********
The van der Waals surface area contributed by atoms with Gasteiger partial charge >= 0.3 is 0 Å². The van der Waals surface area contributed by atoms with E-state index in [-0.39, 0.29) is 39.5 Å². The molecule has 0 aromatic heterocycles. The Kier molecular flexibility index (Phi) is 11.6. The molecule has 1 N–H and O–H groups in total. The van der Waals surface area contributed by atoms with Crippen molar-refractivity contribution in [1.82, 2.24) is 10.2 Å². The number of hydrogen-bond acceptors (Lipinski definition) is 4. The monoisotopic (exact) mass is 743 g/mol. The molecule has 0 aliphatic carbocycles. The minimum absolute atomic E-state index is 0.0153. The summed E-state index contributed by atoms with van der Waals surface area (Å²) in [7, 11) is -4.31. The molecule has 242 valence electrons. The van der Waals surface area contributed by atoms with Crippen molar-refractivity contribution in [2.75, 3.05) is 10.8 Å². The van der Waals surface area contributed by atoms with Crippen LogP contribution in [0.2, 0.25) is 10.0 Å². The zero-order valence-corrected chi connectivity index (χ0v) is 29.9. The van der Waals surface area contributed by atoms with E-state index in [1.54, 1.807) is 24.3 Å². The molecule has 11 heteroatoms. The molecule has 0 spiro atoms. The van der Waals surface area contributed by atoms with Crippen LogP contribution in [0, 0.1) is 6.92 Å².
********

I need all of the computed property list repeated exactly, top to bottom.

The van der Waals surface area contributed by atoms with Gasteiger partial charge >= 0.3 is 0 Å². The van der Waals surface area contributed by atoms with E-state index in [-0.39, 0.29) is 39.5 Å². The molecule has 0 aromatic heterocycles. The Kier molecular flexibility index (Phi) is 11.6. The molecule has 1 N–H and O–H groups in total. The van der Waals surface area contributed by atoms with Crippen molar-refractivity contribution in [1.82, 2.24) is 10.2 Å². The number of hydrogen-bond acceptors (Lipinski definition) is 4. The monoisotopic (exact) mass is 743 g/mol. The molecule has 0 aliphatic carbocycles. The minimum absolute atomic E-state index is 0.0153. The summed E-state index contributed by atoms with van der Waals surface area (Å²) in [7, 11) is -4.31. The molecule has 242 valence electrons. The van der Waals surface area contributed by atoms with Crippen molar-refractivity contribution in [2.75, 3.05) is 10.8 Å². The van der Waals surface area contributed by atoms with Crippen LogP contribution in [0.2, 0.25) is 10.0 Å². The zero-order valence-corrected chi connectivity index (χ0v) is 29.9. The van der Waals surface area contributed by atoms with E-state index in [1.54, 1.807) is 24.3 Å². The molecule has 11 heteroatoms. The molecule has 0 spiro atoms. The van der Waals surface area contributed by atoms with Crippen LogP contribution in [0, 0.1) is 6.92 Å².